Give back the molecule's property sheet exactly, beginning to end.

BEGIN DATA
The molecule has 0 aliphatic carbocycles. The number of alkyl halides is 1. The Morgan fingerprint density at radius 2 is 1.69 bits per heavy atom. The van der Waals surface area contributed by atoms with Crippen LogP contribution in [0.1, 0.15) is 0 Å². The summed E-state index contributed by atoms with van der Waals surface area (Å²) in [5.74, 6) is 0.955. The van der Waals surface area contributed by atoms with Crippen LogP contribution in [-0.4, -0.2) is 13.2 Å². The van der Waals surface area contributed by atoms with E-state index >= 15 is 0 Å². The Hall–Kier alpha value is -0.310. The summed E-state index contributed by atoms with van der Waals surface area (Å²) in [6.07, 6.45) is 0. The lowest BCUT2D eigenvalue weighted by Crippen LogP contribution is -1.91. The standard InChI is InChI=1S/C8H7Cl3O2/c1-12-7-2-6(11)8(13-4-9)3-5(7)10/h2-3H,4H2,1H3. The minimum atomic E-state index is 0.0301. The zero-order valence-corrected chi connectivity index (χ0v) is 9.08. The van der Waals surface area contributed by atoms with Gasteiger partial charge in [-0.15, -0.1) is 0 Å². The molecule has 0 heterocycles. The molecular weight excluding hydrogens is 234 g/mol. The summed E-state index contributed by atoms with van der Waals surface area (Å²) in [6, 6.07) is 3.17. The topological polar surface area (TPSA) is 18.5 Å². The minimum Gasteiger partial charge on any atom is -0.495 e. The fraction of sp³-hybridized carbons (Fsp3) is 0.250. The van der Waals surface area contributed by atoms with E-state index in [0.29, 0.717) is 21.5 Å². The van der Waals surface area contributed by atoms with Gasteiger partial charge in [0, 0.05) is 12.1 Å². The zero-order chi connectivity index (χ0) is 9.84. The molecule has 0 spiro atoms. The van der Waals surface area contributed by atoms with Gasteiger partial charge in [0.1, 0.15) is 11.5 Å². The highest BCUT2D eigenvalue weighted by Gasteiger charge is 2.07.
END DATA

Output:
The molecule has 0 aliphatic carbocycles. The number of alkyl halides is 1. The Morgan fingerprint density at radius 2 is 1.69 bits per heavy atom. The van der Waals surface area contributed by atoms with Crippen LogP contribution in [0.1, 0.15) is 0 Å². The summed E-state index contributed by atoms with van der Waals surface area (Å²) in [5.74, 6) is 0.955. The van der Waals surface area contributed by atoms with Crippen LogP contribution in [-0.4, -0.2) is 13.2 Å². The van der Waals surface area contributed by atoms with E-state index >= 15 is 0 Å². The Hall–Kier alpha value is -0.310. The summed E-state index contributed by atoms with van der Waals surface area (Å²) in [6.07, 6.45) is 0. The lowest BCUT2D eigenvalue weighted by Crippen LogP contribution is -1.91. The standard InChI is InChI=1S/C8H7Cl3O2/c1-12-7-2-6(11)8(13-4-9)3-5(7)10/h2-3H,4H2,1H3. The minimum atomic E-state index is 0.0301. The zero-order valence-corrected chi connectivity index (χ0v) is 9.08. The van der Waals surface area contributed by atoms with Gasteiger partial charge in [-0.15, -0.1) is 0 Å². The molecule has 0 heterocycles. The molecular weight excluding hydrogens is 234 g/mol. The summed E-state index contributed by atoms with van der Waals surface area (Å²) in [6, 6.07) is 3.17. The topological polar surface area (TPSA) is 18.5 Å². The minimum Gasteiger partial charge on any atom is -0.495 e. The fraction of sp³-hybridized carbons (Fsp3) is 0.250. The van der Waals surface area contributed by atoms with E-state index in [0.29, 0.717) is 21.5 Å². The van der Waals surface area contributed by atoms with Gasteiger partial charge in [0, 0.05) is 12.1 Å². The zero-order chi connectivity index (χ0) is 9.84. The molecule has 0 spiro atoms. The van der Waals surface area contributed by atoms with Gasteiger partial charge in [0.1, 0.15) is 11.5 Å². The highest BCUT2D eigenvalue weighted by Gasteiger charge is 2.07.